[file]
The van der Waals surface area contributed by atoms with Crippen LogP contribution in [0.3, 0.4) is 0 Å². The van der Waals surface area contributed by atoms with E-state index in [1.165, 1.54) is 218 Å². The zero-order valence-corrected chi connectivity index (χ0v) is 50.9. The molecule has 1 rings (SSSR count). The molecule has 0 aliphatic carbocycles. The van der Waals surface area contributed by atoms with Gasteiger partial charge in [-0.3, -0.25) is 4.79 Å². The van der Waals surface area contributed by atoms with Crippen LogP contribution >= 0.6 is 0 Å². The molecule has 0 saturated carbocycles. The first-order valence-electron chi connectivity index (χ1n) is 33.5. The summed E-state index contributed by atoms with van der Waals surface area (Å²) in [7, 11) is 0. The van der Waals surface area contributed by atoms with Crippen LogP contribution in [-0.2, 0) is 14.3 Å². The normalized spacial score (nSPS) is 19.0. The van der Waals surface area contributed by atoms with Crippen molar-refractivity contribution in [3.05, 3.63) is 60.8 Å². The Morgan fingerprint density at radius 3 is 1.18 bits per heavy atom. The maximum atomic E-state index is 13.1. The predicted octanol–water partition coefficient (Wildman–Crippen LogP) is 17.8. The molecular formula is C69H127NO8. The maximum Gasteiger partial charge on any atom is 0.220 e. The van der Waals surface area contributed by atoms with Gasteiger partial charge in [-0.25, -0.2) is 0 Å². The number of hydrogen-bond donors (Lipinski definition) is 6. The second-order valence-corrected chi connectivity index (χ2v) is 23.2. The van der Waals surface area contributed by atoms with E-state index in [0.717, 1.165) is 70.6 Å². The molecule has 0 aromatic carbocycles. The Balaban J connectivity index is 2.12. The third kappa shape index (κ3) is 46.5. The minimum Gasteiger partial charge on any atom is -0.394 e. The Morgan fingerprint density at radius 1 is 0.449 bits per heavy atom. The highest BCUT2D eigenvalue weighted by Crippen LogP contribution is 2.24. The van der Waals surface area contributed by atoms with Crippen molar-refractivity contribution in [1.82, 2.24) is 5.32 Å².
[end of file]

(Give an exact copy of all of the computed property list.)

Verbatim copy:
The van der Waals surface area contributed by atoms with Crippen LogP contribution in [0.3, 0.4) is 0 Å². The van der Waals surface area contributed by atoms with E-state index in [1.165, 1.54) is 218 Å². The zero-order valence-corrected chi connectivity index (χ0v) is 50.9. The molecule has 1 rings (SSSR count). The molecule has 0 aliphatic carbocycles. The van der Waals surface area contributed by atoms with Gasteiger partial charge in [-0.3, -0.25) is 4.79 Å². The van der Waals surface area contributed by atoms with Crippen LogP contribution >= 0.6 is 0 Å². The molecule has 0 saturated carbocycles. The first-order valence-electron chi connectivity index (χ1n) is 33.5. The summed E-state index contributed by atoms with van der Waals surface area (Å²) in [7, 11) is 0. The van der Waals surface area contributed by atoms with Crippen LogP contribution in [-0.2, 0) is 14.3 Å². The normalized spacial score (nSPS) is 19.0. The van der Waals surface area contributed by atoms with Crippen molar-refractivity contribution in [3.05, 3.63) is 60.8 Å². The Morgan fingerprint density at radius 3 is 1.18 bits per heavy atom. The maximum atomic E-state index is 13.1. The predicted octanol–water partition coefficient (Wildman–Crippen LogP) is 17.8. The molecular formula is C69H127NO8. The maximum Gasteiger partial charge on any atom is 0.220 e. The van der Waals surface area contributed by atoms with Gasteiger partial charge in [-0.25, -0.2) is 0 Å². The number of hydrogen-bond donors (Lipinski definition) is 6. The second-order valence-corrected chi connectivity index (χ2v) is 23.2. The van der Waals surface area contributed by atoms with E-state index in [0.717, 1.165) is 70.6 Å². The molecule has 0 aromatic carbocycles. The Balaban J connectivity index is 2.12. The third kappa shape index (κ3) is 46.5. The minimum Gasteiger partial charge on any atom is -0.394 e. The Morgan fingerprint density at radius 1 is 0.449 bits per heavy atom. The highest BCUT2D eigenvalue weighted by Crippen LogP contribution is 2.24. The van der Waals surface area contributed by atoms with Crippen molar-refractivity contribution in [1.82, 2.24) is 5.32 Å².